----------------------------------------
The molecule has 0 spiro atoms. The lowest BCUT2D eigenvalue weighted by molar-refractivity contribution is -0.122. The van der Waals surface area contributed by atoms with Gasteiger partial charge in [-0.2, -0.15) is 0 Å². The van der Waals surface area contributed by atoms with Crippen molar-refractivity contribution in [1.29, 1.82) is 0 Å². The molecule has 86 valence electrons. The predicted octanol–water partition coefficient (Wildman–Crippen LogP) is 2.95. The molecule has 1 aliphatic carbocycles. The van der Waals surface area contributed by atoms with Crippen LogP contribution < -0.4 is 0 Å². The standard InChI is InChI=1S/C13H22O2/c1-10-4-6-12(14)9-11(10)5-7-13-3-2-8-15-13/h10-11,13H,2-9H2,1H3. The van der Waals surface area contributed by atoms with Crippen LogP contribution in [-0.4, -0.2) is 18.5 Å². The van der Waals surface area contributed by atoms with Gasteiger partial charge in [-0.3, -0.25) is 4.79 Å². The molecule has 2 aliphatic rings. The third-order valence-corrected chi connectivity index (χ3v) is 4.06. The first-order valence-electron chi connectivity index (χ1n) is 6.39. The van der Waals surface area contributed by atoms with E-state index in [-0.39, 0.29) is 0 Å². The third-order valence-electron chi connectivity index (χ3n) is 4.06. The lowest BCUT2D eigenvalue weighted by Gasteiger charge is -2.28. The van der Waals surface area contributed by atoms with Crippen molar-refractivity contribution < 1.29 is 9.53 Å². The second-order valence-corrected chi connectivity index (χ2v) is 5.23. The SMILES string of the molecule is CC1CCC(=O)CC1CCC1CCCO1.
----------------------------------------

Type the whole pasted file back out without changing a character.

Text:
The molecule has 0 spiro atoms. The lowest BCUT2D eigenvalue weighted by molar-refractivity contribution is -0.122. The van der Waals surface area contributed by atoms with Gasteiger partial charge in [-0.2, -0.15) is 0 Å². The van der Waals surface area contributed by atoms with Crippen molar-refractivity contribution in [1.29, 1.82) is 0 Å². The molecule has 86 valence electrons. The predicted octanol–water partition coefficient (Wildman–Crippen LogP) is 2.95. The molecule has 1 aliphatic carbocycles. The van der Waals surface area contributed by atoms with Crippen LogP contribution < -0.4 is 0 Å². The standard InChI is InChI=1S/C13H22O2/c1-10-4-6-12(14)9-11(10)5-7-13-3-2-8-15-13/h10-11,13H,2-9H2,1H3. The van der Waals surface area contributed by atoms with Crippen LogP contribution in [-0.4, -0.2) is 18.5 Å². The van der Waals surface area contributed by atoms with Gasteiger partial charge in [-0.3, -0.25) is 4.79 Å². The molecule has 2 aliphatic rings. The third-order valence-corrected chi connectivity index (χ3v) is 4.06. The first-order valence-electron chi connectivity index (χ1n) is 6.39. The van der Waals surface area contributed by atoms with E-state index in [-0.39, 0.29) is 0 Å². The third-order valence-electron chi connectivity index (χ3n) is 4.06. The lowest BCUT2D eigenvalue weighted by Gasteiger charge is -2.28. The van der Waals surface area contributed by atoms with Crippen molar-refractivity contribution < 1.29 is 9.53 Å². The second-order valence-corrected chi connectivity index (χ2v) is 5.23. The SMILES string of the molecule is CC1CCC(=O)CC1CCC1CCCO1.